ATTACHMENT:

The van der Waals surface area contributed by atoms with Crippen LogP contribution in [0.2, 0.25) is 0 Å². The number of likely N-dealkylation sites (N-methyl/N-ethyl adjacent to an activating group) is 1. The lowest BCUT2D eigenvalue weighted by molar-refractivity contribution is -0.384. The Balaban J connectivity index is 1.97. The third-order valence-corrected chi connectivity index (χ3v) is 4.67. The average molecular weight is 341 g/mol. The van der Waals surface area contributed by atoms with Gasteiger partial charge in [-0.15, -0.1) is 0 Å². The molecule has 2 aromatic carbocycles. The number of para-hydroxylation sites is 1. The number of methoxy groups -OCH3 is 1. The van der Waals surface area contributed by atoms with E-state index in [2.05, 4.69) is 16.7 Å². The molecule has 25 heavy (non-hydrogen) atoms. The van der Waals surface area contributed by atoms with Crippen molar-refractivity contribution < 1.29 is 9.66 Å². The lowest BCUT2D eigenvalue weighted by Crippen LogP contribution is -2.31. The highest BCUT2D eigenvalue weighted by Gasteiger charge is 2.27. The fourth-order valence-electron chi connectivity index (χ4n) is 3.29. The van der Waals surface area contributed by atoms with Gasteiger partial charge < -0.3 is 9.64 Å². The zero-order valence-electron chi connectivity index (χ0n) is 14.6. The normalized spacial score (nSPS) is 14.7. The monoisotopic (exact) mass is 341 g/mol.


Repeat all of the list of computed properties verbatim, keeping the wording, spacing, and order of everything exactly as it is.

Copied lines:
The van der Waals surface area contributed by atoms with Crippen LogP contribution in [0.2, 0.25) is 0 Å². The number of likely N-dealkylation sites (N-methyl/N-ethyl adjacent to an activating group) is 1. The lowest BCUT2D eigenvalue weighted by molar-refractivity contribution is -0.384. The Balaban J connectivity index is 1.97. The third-order valence-corrected chi connectivity index (χ3v) is 4.67. The average molecular weight is 341 g/mol. The van der Waals surface area contributed by atoms with Gasteiger partial charge in [-0.15, -0.1) is 0 Å². The molecule has 2 aromatic carbocycles. The number of para-hydroxylation sites is 1. The number of methoxy groups -OCH3 is 1. The van der Waals surface area contributed by atoms with E-state index in [2.05, 4.69) is 16.7 Å². The molecule has 25 heavy (non-hydrogen) atoms. The van der Waals surface area contributed by atoms with Crippen molar-refractivity contribution < 1.29 is 9.66 Å². The lowest BCUT2D eigenvalue weighted by Crippen LogP contribution is -2.31. The highest BCUT2D eigenvalue weighted by Gasteiger charge is 2.27. The fourth-order valence-electron chi connectivity index (χ4n) is 3.29. The van der Waals surface area contributed by atoms with Gasteiger partial charge < -0.3 is 9.64 Å². The zero-order valence-electron chi connectivity index (χ0n) is 14.6. The normalized spacial score (nSPS) is 14.7. The monoisotopic (exact) mass is 341 g/mol.